Could this publish / check-for-update class for a single writer + reader use memory_order_relaxed or acquire/release for

Could this publish / check-for-update class for a single writer + reader use memory_order_relaxed or acquire/release for

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Could this publish / check-for-update class for a single writer + reader use memory_order_relaxed or acquire/release for
Tag : cpp , By : Thomas Plunkett
Date : January 12 2021, 01:40 AM

To fix this issue Your writer only needs release, not seq-cst, but relaxed is too weak. You can't publish a value for m_position until after the non-atomic assignment to the corresponding m_buffer[] entry. You need release ordering to make sure the m_position store is visible to other threads only after all earlier memory operations. (Including the non-atomic assignment). https://preshing.com/20120913/acquire-and-release-semantics/
This has to "synchronize-with" an acquire or seq_cst load in the reader. Or at least mo_consume in the reader.
    // Possible failure mode: writer wraps around between reads, leaving same m_position
    // single-reader
    const bool read(T &elem)
        // FIXME: big hack to get this in a separate cache line from the instance vars
        // maybe instead use alignas(64) int m_lastread as a class member, and/or on the other side of m_buffer from m_position.
        static int lastread = -1;

        int wPos = m_position.load(std::memory_order_acquire);    // or cheat with relaxed to get asm that's like "consume"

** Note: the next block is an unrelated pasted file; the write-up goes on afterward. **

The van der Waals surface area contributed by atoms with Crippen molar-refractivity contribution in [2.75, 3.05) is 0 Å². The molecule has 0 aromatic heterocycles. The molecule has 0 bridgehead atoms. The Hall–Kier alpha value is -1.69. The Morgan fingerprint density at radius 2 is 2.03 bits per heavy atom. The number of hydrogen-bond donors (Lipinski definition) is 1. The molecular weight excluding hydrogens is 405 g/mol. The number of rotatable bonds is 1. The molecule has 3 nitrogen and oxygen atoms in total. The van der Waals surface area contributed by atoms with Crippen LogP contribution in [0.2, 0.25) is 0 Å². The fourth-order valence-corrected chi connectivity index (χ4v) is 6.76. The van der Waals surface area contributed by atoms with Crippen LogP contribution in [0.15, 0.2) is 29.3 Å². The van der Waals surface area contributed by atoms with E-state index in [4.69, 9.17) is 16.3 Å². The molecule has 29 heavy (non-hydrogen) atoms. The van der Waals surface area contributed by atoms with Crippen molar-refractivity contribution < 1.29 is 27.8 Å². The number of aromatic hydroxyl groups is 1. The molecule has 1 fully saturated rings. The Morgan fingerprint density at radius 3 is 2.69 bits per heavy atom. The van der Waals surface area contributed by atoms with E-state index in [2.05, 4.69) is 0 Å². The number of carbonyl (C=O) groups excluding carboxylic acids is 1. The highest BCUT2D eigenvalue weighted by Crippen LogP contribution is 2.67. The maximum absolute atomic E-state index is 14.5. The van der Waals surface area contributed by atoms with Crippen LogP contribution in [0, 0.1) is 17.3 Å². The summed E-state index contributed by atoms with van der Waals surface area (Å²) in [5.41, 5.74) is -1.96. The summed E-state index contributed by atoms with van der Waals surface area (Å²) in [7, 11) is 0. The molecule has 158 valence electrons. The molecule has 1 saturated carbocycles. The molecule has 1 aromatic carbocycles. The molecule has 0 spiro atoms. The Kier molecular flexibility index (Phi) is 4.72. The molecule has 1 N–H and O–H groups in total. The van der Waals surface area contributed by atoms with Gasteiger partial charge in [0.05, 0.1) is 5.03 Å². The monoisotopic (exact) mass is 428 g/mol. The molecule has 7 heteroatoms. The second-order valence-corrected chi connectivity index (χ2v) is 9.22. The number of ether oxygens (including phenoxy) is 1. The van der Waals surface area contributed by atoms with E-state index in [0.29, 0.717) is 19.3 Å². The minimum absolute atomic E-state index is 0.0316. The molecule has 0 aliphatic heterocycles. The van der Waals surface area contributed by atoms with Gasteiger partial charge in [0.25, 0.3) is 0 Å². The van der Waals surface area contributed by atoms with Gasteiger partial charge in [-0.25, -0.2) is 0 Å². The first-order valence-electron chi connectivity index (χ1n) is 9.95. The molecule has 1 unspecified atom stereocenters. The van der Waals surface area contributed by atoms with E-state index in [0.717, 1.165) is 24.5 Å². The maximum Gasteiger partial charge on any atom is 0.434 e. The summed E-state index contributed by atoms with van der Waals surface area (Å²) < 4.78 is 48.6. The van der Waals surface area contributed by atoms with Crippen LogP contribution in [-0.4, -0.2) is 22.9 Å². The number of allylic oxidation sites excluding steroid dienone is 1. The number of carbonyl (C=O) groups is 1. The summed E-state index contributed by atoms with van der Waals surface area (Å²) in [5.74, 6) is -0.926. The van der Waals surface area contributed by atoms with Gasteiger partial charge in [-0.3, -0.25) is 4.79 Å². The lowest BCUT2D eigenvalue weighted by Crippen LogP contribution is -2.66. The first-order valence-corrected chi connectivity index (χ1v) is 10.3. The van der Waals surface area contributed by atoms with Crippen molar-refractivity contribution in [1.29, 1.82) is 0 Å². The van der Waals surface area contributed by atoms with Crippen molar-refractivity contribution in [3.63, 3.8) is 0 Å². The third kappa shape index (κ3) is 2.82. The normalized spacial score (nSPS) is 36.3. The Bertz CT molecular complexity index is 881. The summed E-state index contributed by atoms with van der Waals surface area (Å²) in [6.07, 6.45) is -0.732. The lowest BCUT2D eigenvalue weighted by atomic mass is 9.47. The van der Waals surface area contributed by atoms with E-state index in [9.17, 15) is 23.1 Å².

if (lastread == wPos)
            return false;

        elem = m_buffer[wPos];
        lastread = wPos;
        return true;

template<typename T>
class WaitFreePublish

    struct {
        alignas(32) T elem;           // at most 2 elements per cache line
        std::atomic<int8_t> claimed;  // writers sets this to 0, readers try to CAS it to 1
                                      // could be bool if we don't end up needing 3 states for anything.
                                      // set to "1" in the constructor?  or invert and call it "unclaimed"
    } m_buffer[maxElements];

    std::atomic<int> m_position {-1};
/// claimed flag per array element supports concurrent readers

    // thread-safety: single-writer only
    // update claimed flag first, then element, then m_position.
    void publish(const T& elem)
        const int wPos = m_position.load(std::memory_order_relaxed);
        const int nextPos = getNextPos(wPos);

        m_buffer[nextPos].claimed.store(0, std::memory_order_relaxed);
        std::atomic_thread_fence(std::memory_order_release);  // make sure that `0` is visible *before* the non-atomic element modification
        m_buffer[nextPos].elem = elem;

        m_position.store(nextPos, std::memory_order_release);

    // thread-safety: multiple readers are ok.  First one to claim an entry gets it
    // check claimed flag before/after to detect overwrite, like a SeqLock
    const bool read(T &elem)
        int rPos = m_position.load(std::memory_order_acquire);

        int8_t claimed = m_buffer[rPos].claimed.load(std::memory_order_relaxed);
        if (claimed != 0)
            return false;      // read-only early-out

        claimed = 0;
        if (!m_buffer[rPos].claimed.compare_exchange_strong(
                claimed, 1, std::memory_order_acquire, std::memory_order_relaxed))
            return false;  // strong CAS failed: another thread claimed it

        elem = m_buffer[rPos].elem;

        // final check that the writer didn't step on this buffer during read, like a SeqLock
        std::atomic_thread_fence(std::memory_order_acquire);    // LoadLoad barrier

        // We expect it to still be claimed=1 like we set with CAS
        // Otherwise we raced with a writer and elem may be torn.
        //  optionally retry once or twice in this case because we know there's a new value waiting to be read.
        return m_buffer[rPos].claimed.load(std::memory_order_relaxed) == 1;

        // Note that elem can be updated even if we return false, if there was tearing.  Use a temporary if that's not ok.

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Single Responsibility Principle: Should I separate my bibliography class in Reader, Writer and Container class?